Committee on the Rights of the Child
Consideration of reports submitted by States parties under article 8 (1) of the Optional Protocol to the Convention on the Rights of the Child on the involvement of children in armed conflict
Reports of States parties due in 2016
Guinea * , **
[Date received: 8 April 2016]
II.General measures of implementation4
III.Prevention (arts. 1, 2, 4 (2) and 6 (2))7
IV.Prohibition and related matters (arts. 1, 2 and 4 (1) and (2))13
V.Protection, recovery and reintegration (art. 6 (3))18
VI.International assistance and cooperation (art. 7 (1))19
VII.Other legal provisions (art. 5)20
1.The situation of children around the world remains of great concern despite the ratification of the Convention on the Rights of the Child by almost all States members of the United Nations. This clear commitment to the universal promotion and protection of the rights of the child has run up against major stumbling blocks with the proliferation of political and military crises all over the world.
2.In 1994, the United Nations Human Rights Commission set up a working group to draft an Optional Protocol to the Convention on the Rights of the Child on the involvement of children in armed conflict. The working group did eventually produce the Optional Protocol, which was adopted and opened for signature, ratification and accession by the United Nations General Assembly on 25 May 2000. It entered into force on 12 February 2002.
3.In addition to this Optional Protocol, there are other international legal instruments that help protect children, such as the International Labour Organization (ILO) Worst Forms of Child Labour Convention, 1999 (No. 182), and the Rome Statute of the International Criminal Court.
4.The basic objective of this Optional Protocol is to strengthen the protection of children by increasing the minimum age for recruitment into the armed forces from 15 years, as established under article 38 (3) of the Convention on the Rights of the Child, to 18.
5.Guinea, honouring its international commitments, ratified and promulgated this Optional Protocol to the Convention on the Rights of the Child on the involvement of children in armed conflict with Act No. L/2001/020/AN of 10 December 2001, which entered into force on 5 August 2011.
6.Guinea is a haven in West Africa. It is a stable country by comparison with its neighbours, which have experienced internal armed conflicts. The age of recruitment into the Guinean armed forces is set, for all citizens aged between 18 and 28 years of age, in accordance with the provisions of article 39 of Act No. 001/CNT/2012, the General Military Personnel Regulations Act.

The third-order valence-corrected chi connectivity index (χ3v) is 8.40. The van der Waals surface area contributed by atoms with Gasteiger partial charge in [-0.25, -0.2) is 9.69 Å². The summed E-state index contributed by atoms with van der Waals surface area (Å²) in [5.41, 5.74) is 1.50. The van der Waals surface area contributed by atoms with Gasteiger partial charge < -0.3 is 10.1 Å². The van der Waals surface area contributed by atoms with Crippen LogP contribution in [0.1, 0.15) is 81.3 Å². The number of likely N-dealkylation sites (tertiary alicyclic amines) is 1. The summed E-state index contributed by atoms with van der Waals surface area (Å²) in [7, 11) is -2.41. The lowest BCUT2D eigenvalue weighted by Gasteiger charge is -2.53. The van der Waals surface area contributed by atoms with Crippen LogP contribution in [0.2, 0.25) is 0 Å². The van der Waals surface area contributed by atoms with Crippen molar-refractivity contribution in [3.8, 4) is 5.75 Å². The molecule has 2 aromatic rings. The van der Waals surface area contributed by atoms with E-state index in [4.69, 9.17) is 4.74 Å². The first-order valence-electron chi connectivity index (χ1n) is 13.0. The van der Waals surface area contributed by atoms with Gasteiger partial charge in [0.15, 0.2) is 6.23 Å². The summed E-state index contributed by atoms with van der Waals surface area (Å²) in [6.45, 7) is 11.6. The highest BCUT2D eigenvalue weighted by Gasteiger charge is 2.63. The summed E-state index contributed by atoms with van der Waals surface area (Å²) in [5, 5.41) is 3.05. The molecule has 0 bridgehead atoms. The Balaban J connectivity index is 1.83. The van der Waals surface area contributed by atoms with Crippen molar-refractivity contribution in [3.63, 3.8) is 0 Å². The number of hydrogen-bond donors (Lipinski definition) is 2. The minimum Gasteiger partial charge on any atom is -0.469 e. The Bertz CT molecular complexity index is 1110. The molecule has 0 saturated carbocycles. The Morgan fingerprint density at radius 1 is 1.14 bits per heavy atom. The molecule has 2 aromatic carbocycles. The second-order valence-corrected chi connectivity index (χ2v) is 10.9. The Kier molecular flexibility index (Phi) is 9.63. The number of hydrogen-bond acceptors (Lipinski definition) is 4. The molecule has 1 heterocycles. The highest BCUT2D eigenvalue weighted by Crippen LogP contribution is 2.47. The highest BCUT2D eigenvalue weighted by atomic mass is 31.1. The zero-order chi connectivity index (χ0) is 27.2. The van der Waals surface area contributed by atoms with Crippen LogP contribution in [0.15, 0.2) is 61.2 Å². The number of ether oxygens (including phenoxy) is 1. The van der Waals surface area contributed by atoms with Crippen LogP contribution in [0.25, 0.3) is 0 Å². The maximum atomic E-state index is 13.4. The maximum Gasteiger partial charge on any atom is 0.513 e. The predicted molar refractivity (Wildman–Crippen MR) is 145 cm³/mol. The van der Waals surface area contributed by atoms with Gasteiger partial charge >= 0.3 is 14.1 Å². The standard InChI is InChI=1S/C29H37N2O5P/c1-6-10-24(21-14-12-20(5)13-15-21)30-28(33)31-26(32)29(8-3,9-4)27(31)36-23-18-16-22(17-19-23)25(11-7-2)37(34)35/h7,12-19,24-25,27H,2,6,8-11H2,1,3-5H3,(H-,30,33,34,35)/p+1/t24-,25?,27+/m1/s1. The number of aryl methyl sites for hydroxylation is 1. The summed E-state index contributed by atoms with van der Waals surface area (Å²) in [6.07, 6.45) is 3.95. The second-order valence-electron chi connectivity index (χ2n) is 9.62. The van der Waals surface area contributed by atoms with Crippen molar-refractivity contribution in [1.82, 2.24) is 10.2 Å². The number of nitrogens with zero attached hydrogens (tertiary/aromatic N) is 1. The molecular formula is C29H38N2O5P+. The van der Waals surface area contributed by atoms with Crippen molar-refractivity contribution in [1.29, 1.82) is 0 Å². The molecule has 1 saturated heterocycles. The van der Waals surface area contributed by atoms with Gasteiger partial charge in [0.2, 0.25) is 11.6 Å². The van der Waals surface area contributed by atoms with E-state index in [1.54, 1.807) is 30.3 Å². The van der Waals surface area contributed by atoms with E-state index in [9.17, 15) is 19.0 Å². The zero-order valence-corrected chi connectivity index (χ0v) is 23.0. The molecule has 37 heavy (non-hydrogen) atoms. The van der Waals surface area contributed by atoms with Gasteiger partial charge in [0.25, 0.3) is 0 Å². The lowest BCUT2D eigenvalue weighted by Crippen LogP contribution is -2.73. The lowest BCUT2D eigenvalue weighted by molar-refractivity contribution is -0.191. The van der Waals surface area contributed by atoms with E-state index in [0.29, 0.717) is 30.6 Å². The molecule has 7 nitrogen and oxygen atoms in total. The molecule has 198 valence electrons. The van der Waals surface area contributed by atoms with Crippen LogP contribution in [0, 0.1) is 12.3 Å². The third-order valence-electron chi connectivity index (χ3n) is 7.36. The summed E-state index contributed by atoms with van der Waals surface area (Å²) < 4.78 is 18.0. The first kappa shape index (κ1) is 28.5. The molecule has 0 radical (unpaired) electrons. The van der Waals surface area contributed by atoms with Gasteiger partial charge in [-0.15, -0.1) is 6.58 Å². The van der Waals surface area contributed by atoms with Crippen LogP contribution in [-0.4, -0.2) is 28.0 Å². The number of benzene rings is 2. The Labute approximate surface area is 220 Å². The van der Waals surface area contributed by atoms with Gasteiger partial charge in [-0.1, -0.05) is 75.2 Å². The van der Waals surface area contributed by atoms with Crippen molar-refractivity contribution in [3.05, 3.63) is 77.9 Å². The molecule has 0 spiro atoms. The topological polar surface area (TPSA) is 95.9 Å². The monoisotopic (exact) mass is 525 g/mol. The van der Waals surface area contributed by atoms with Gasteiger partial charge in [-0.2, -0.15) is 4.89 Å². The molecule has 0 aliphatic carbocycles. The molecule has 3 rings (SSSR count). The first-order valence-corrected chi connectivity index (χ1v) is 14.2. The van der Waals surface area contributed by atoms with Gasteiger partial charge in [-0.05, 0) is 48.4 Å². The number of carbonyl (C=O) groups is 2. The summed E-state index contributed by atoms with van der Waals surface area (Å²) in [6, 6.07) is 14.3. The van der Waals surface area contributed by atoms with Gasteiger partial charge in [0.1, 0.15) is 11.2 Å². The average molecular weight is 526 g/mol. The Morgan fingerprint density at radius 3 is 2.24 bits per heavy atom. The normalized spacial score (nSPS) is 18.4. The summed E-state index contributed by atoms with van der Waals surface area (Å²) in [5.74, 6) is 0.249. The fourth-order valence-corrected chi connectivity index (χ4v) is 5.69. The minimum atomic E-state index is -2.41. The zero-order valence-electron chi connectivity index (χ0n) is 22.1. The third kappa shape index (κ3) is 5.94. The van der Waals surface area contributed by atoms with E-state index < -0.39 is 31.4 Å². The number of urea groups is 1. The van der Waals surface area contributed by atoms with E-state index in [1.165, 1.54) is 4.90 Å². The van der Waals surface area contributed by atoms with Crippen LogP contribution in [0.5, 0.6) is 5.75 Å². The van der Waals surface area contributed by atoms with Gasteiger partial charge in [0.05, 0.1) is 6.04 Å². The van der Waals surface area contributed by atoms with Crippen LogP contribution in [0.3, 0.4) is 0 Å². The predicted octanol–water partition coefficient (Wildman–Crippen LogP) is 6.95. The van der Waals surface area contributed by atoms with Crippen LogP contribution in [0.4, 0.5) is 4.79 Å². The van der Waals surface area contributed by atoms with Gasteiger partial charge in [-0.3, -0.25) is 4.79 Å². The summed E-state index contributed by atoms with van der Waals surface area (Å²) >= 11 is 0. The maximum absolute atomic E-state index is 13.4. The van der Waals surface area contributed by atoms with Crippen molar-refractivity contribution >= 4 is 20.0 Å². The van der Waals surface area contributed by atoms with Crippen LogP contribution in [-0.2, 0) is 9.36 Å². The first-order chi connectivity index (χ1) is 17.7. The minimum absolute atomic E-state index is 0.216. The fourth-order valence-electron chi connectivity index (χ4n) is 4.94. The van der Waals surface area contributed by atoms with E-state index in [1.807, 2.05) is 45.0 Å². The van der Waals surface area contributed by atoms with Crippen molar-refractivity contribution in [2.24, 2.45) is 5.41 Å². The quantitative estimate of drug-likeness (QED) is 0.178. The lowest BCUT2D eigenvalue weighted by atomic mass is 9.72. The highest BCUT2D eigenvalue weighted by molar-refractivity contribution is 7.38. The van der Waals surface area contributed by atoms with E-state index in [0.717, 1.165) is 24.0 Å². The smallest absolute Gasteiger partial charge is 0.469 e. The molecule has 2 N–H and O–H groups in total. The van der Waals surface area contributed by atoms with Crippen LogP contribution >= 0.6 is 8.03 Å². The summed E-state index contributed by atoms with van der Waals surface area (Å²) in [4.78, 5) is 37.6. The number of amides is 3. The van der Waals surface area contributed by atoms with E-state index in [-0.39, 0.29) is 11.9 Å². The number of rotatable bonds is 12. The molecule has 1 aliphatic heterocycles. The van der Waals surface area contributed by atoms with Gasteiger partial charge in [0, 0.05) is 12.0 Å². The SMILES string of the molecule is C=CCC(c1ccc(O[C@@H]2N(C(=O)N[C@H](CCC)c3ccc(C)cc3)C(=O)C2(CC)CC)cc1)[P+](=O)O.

7.According to article 8 (1) of the Optional Protocol, States parties are to submit, within two years following its entry into force, a report to the Committee on the Rights of the Child providing comprehensive information on the measures they have taken to implement the provisions of the Protocol and on the progress made in the enjoyment of the rights recognized therein. In order to enable States parties to the Optional Protocol to produce their reports, the Committee adopted guidelines at its 736th meeting, held on 3 October 2001. Then, to assist States parties that had not yet submitted their initial report, the guidelines were revised in 2007.
8.The present report, prepared in accordance with the Committee on the Rights of the Child’s revised guidelines regarding initial reports to be submitted by States parties to the Optional Protocol to the Convention on the Rights of the Child on the involvement of children in armed conflict, is structured as follows:
(a)General measures of implementation;
(b)Prevention of the recruitment and use of children in hostilities;
(c)Prohibition and related matters;
(d)Protection, recovery and reintegration of child victims;
(e)International assistance and cooperation;
(f)Other legal provisions;
(g)Domestic or international law.
II.General measures of implementation
1.Drafting of the report
9.The Guinean Committee on the Protection of Children’s Rights, an advisory body to the Ministry of Social Action, the Advancement of Women and Children’s Affairs, is responsible for, among other things, the drafting of reports on the implementation of the conventions and international, regional and national treaties regarding children’s rights to which Guinea is a party.